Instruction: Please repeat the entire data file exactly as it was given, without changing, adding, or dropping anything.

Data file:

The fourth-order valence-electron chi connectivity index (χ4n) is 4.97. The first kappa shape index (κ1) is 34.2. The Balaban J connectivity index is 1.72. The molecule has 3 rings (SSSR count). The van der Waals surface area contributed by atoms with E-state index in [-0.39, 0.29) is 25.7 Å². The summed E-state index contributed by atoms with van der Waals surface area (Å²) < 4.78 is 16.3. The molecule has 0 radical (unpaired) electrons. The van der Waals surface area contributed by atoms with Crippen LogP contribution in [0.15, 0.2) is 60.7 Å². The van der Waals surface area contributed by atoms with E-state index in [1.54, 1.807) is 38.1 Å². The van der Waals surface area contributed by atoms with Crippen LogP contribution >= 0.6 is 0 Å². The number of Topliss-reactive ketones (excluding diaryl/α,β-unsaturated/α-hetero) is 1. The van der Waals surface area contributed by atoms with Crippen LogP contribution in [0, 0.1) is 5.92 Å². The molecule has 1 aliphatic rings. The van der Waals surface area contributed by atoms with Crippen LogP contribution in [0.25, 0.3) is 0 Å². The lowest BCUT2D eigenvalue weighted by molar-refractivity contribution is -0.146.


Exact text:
The fourth-order valence-electron chi connectivity index (χ4n) is 4.97. The first kappa shape index (κ1) is 34.2. The Balaban J connectivity index is 1.72. The molecule has 3 rings (SSSR count). The van der Waals surface area contributed by atoms with E-state index in [-0.39, 0.29) is 25.7 Å². The summed E-state index contributed by atoms with van der Waals surface area (Å²) < 4.78 is 16.3. The molecule has 0 radical (unpaired) electrons. The van der Waals surface area contributed by atoms with Crippen LogP contribution in [0.15, 0.2) is 60.7 Å². The van der Waals surface area contributed by atoms with E-state index in [1.54, 1.807) is 38.1 Å². The van der Waals surface area contributed by atoms with Crippen LogP contribution >= 0.6 is 0 Å². The number of Topliss-reactive ketones (excluding diaryl/α,β-unsaturated/α-hetero) is 1. The van der Waals surface area contributed by atoms with Crippen LogP contribution in [0, 0.1) is 5.92 Å². The molecule has 1 aliphatic rings. The van der Waals surface area contributed by atoms with Crippen LogP contribution in [0.25, 0.3) is 0 Å². The lowest BCUT2D eigenvalue weighted by molar-refractivity contribution is -0.146.